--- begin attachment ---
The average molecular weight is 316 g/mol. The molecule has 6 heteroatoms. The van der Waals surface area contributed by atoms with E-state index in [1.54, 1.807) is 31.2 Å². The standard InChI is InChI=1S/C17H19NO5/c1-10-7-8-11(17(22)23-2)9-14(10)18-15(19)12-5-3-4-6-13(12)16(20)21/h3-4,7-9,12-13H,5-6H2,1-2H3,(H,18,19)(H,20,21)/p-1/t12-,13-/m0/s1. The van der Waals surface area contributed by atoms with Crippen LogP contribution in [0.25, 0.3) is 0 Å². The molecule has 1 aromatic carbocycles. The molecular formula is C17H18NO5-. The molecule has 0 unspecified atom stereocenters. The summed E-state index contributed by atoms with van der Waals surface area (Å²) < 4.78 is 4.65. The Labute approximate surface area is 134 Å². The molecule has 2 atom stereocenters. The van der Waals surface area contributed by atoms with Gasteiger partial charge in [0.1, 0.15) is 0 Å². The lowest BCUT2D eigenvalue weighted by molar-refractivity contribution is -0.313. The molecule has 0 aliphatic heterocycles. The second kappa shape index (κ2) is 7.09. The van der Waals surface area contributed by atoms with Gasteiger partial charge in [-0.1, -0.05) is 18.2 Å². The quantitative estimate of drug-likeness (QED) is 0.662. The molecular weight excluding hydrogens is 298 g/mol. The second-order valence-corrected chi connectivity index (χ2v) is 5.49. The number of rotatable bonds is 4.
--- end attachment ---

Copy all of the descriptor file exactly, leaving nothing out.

The average molecular weight is 316 g/mol. The molecule has 6 heteroatoms. The van der Waals surface area contributed by atoms with E-state index in [1.54, 1.807) is 31.2 Å². The standard InChI is InChI=1S/C17H19NO5/c1-10-7-8-11(17(22)23-2)9-14(10)18-15(19)12-5-3-4-6-13(12)16(20)21/h3-4,7-9,12-13H,5-6H2,1-2H3,(H,18,19)(H,20,21)/p-1/t12-,13-/m0/s1. The van der Waals surface area contributed by atoms with Crippen LogP contribution in [0.25, 0.3) is 0 Å². The molecule has 1 aromatic carbocycles. The molecular formula is C17H18NO5-. The molecule has 0 unspecified atom stereocenters. The summed E-state index contributed by atoms with van der Waals surface area (Å²) < 4.78 is 4.65. The Labute approximate surface area is 134 Å². The molecule has 2 atom stereocenters. The van der Waals surface area contributed by atoms with Gasteiger partial charge in [0.1, 0.15) is 0 Å². The lowest BCUT2D eigenvalue weighted by molar-refractivity contribution is -0.313. The molecule has 0 aliphatic heterocycles. The second kappa shape index (κ2) is 7.09. The van der Waals surface area contributed by atoms with Gasteiger partial charge in [-0.1, -0.05) is 18.2 Å². The quantitative estimate of drug-likeness (QED) is 0.662. The molecular weight excluding hydrogens is 298 g/mol. The second-order valence-corrected chi connectivity index (χ2v) is 5.49. The number of rotatable bonds is 4.